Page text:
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Conclusion:  The U.S. Federal budget deficit sees little improvement with the December numbers reported today.  The Congressional Budget Office’s estimates for the deficit will likely be going much higher when its new projections come out in the coming weeks.

 

Positions: Long the U.S. Dollar via UUP; Short 1-3YR Treasuries via SHY

 

While the U.S. budget deficit for December came in line with consensus at a deficit of -$80BN, the question is really whether consensus matters.  As it relates to the budget deficits, we would argue that where the number comes in versus consensus is really irrelevant as compared to the degree of change sequentially and on a year-over-year basis.  The key takeaway for the first three months of the federal budget year is that deficit issue is not getting better.

As it relates to the key line items for the first quarter of the fiscal year, this is what was reported: 

  • Expenditures continue to grow and for the first quarter are up 3% on a y-o-y basis;
  • Net interest expense on debt is up 9.5% y-o-y and is now almost 7% of total government expenditures (we are seeing the negative impact of more debt and higher interest rates); and
  • Finally, if we normalize for TARP, the overall deficit for the first quarter is -$372BN, which is an increase over -$369BN in the same period last year.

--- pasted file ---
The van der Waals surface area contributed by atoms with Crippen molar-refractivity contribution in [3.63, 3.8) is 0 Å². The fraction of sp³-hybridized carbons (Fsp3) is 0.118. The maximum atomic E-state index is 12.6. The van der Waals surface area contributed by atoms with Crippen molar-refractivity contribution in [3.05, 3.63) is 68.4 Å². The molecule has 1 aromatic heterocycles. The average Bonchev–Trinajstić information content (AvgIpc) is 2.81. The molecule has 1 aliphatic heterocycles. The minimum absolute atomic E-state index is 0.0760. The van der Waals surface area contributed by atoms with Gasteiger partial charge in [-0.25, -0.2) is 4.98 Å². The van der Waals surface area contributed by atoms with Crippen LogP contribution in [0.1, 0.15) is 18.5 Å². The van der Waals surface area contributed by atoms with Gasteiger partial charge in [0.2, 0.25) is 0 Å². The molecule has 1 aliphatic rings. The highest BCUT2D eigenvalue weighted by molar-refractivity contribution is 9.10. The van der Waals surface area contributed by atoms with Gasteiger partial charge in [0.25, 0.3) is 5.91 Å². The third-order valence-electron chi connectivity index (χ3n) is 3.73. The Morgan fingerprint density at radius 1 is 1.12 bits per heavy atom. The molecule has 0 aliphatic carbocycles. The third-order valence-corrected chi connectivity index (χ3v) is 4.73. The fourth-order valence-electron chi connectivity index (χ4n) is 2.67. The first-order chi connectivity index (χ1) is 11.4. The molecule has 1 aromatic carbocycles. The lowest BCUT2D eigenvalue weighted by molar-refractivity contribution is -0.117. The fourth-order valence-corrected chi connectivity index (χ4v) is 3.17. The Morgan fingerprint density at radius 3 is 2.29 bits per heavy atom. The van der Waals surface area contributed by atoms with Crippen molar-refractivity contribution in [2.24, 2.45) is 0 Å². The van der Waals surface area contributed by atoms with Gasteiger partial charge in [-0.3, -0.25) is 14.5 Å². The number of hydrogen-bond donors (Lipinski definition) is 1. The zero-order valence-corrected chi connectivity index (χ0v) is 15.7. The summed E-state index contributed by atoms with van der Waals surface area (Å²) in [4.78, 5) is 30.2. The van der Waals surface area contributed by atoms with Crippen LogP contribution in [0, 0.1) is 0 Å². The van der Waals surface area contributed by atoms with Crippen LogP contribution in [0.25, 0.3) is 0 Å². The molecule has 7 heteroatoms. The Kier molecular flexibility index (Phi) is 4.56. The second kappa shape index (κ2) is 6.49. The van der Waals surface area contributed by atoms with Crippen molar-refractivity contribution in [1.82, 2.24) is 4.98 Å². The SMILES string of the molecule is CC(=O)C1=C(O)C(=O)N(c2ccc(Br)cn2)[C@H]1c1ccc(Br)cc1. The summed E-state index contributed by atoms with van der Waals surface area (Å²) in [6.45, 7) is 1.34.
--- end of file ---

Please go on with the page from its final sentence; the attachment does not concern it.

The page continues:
To be fair to the federal government, they offered that a number of timing issues that may be distorting this year’s numbers versus last year (calendar issues and the timing of insurance payments).  From our perspective, we would expect these timing issues to normalize over the course of the year and have no real way of backing them out.  Therefore, when we look at the numbers we normalize for 1-time payments or expenditures only, which in the case of our analysis are TARP and payments to GSEs.

A key take away from this report is that the Congressional Budget Office is going to have to take up its budget deficit projections for fiscal 2011.  The last update on annual budget projections came in August of 2010 and fiscal 2011 was projected to have a budget deficit of -$1,066BN, which would have been more than ~ -$230BN less than the actual budget deficit in fiscal 2010, or a 17% improvement.  Given that we are seeing minimal improvement in the deficit the CBO will likely have to dramatically take up its estimates for this year and perhaps the next couple years.  The new estimates are expected to be released later this month and will be a catalyst to be focused on.

Just as a refresher, the current budget deficit projections for the next three years are: 

  • 2011 - $1,066BN;
  • 2012 - $665BN; and
  • 2013 - $525BN

These projections will be going higher, and likely dramatically so in the coming weeks.

This report and its implications that future estimates need to go higher will be coming at a very opportune time for Republicans in Congress who have made deficit reduction one of their hallmark issues heading into the 112th Congress.  This report only adds more credibility to the case of deficit hawks like Ron Paul who will have the conch in coming weeks.

Daryl G. Jones
Managing Director